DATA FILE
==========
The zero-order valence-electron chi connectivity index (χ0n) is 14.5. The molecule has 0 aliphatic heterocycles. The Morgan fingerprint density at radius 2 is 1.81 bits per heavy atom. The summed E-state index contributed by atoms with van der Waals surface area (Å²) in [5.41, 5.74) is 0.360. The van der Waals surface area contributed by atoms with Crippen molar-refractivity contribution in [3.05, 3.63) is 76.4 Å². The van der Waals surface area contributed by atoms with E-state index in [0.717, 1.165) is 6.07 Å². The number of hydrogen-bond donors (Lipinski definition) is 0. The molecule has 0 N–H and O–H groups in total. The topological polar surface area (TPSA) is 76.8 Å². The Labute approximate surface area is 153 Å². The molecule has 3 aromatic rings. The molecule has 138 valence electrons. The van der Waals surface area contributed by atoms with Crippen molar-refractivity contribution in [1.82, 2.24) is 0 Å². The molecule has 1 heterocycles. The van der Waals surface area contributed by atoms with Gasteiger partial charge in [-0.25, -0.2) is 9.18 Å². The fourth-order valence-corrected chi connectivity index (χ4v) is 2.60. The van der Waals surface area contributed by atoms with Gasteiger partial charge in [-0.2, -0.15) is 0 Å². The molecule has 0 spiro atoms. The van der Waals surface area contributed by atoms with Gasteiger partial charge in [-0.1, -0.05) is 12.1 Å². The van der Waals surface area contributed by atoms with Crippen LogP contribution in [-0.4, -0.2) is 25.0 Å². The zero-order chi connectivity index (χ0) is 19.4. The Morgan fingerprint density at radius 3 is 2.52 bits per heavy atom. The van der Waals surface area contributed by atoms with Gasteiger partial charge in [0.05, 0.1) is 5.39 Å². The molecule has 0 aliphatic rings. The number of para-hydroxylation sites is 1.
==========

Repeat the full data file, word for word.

The zero-order valence-electron chi connectivity index (χ0n) is 14.5. The molecule has 0 aliphatic heterocycles. The Morgan fingerprint density at radius 2 is 1.81 bits per heavy atom. The summed E-state index contributed by atoms with van der Waals surface area (Å²) in [5.41, 5.74) is 0.360. The van der Waals surface area contributed by atoms with Crippen molar-refractivity contribution in [3.05, 3.63) is 76.4 Å². The van der Waals surface area contributed by atoms with E-state index in [0.717, 1.165) is 6.07 Å². The number of hydrogen-bond donors (Lipinski definition) is 0. The molecule has 0 N–H and O–H groups in total. The topological polar surface area (TPSA) is 76.8 Å². The Labute approximate surface area is 153 Å². The molecule has 3 aromatic rings. The molecule has 138 valence electrons. The van der Waals surface area contributed by atoms with Crippen molar-refractivity contribution in [1.82, 2.24) is 0 Å². The molecule has 1 heterocycles. The van der Waals surface area contributed by atoms with Gasteiger partial charge in [-0.25, -0.2) is 9.18 Å². The fourth-order valence-corrected chi connectivity index (χ4v) is 2.60. The van der Waals surface area contributed by atoms with Gasteiger partial charge in [-0.2, -0.15) is 0 Å². The molecule has 0 spiro atoms. The van der Waals surface area contributed by atoms with Gasteiger partial charge in [-0.1, -0.05) is 12.1 Å². The van der Waals surface area contributed by atoms with Crippen LogP contribution in [-0.4, -0.2) is 25.0 Å². The zero-order chi connectivity index (χ0) is 19.4. The Morgan fingerprint density at radius 3 is 2.52 bits per heavy atom. The van der Waals surface area contributed by atoms with Gasteiger partial charge in [0.05, 0.1) is 5.39 Å². The molecule has 0 aliphatic rings. The number of para-hydroxylation sites is 1.